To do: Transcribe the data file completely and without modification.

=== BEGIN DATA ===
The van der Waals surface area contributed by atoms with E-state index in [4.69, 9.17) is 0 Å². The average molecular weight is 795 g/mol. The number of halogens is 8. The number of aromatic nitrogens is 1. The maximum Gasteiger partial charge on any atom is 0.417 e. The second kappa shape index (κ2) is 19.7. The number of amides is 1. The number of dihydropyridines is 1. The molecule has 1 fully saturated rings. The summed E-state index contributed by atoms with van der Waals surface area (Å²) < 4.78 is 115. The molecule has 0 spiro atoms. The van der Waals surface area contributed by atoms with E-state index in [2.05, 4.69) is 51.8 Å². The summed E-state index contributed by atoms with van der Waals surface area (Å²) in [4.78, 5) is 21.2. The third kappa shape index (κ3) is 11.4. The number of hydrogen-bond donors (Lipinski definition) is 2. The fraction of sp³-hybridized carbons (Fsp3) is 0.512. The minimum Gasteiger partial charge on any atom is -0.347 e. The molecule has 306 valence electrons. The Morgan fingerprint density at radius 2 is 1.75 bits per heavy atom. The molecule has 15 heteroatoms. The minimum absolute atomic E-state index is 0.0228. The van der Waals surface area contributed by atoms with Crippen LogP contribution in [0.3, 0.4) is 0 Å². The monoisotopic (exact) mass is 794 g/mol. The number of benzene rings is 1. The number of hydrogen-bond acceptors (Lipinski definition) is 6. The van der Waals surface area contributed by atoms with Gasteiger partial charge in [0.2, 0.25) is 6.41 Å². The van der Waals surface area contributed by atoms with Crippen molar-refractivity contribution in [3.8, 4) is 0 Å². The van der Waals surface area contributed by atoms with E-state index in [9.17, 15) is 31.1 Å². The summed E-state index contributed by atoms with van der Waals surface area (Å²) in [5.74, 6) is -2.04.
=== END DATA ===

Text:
The van der Waals surface area contributed by atoms with E-state index in [4.69, 9.17) is 0 Å². The average molecular weight is 795 g/mol. The number of halogens is 8. The number of aromatic nitrogens is 1. The maximum Gasteiger partial charge on any atom is 0.417 e. The second kappa shape index (κ2) is 19.7. The number of amides is 1. The number of dihydropyridines is 1. The molecule has 1 fully saturated rings. The summed E-state index contributed by atoms with van der Waals surface area (Å²) < 4.78 is 115. The molecule has 0 spiro atoms. The van der Waals surface area contributed by atoms with E-state index in [2.05, 4.69) is 51.8 Å². The summed E-state index contributed by atoms with van der Waals surface area (Å²) in [4.78, 5) is 21.2. The third kappa shape index (κ3) is 11.4. The number of hydrogen-bond donors (Lipinski definition) is 2. The fraction of sp³-hybridized carbons (Fsp3) is 0.512. The minimum Gasteiger partial charge on any atom is -0.347 e. The molecule has 306 valence electrons. The Morgan fingerprint density at radius 2 is 1.75 bits per heavy atom. The molecule has 15 heteroatoms. The minimum absolute atomic E-state index is 0.0228. The van der Waals surface area contributed by atoms with Crippen LogP contribution in [0.3, 0.4) is 0 Å². The monoisotopic (exact) mass is 794 g/mol. The number of benzene rings is 1. The number of hydrogen-bond acceptors (Lipinski definition) is 6. The van der Waals surface area contributed by atoms with Gasteiger partial charge in [0.2, 0.25) is 6.41 Å². The van der Waals surface area contributed by atoms with Crippen molar-refractivity contribution in [3.8, 4) is 0 Å². The van der Waals surface area contributed by atoms with E-state index in [9.17, 15) is 31.1 Å². The summed E-state index contributed by atoms with van der Waals surface area (Å²) in [5.74, 6) is -2.04.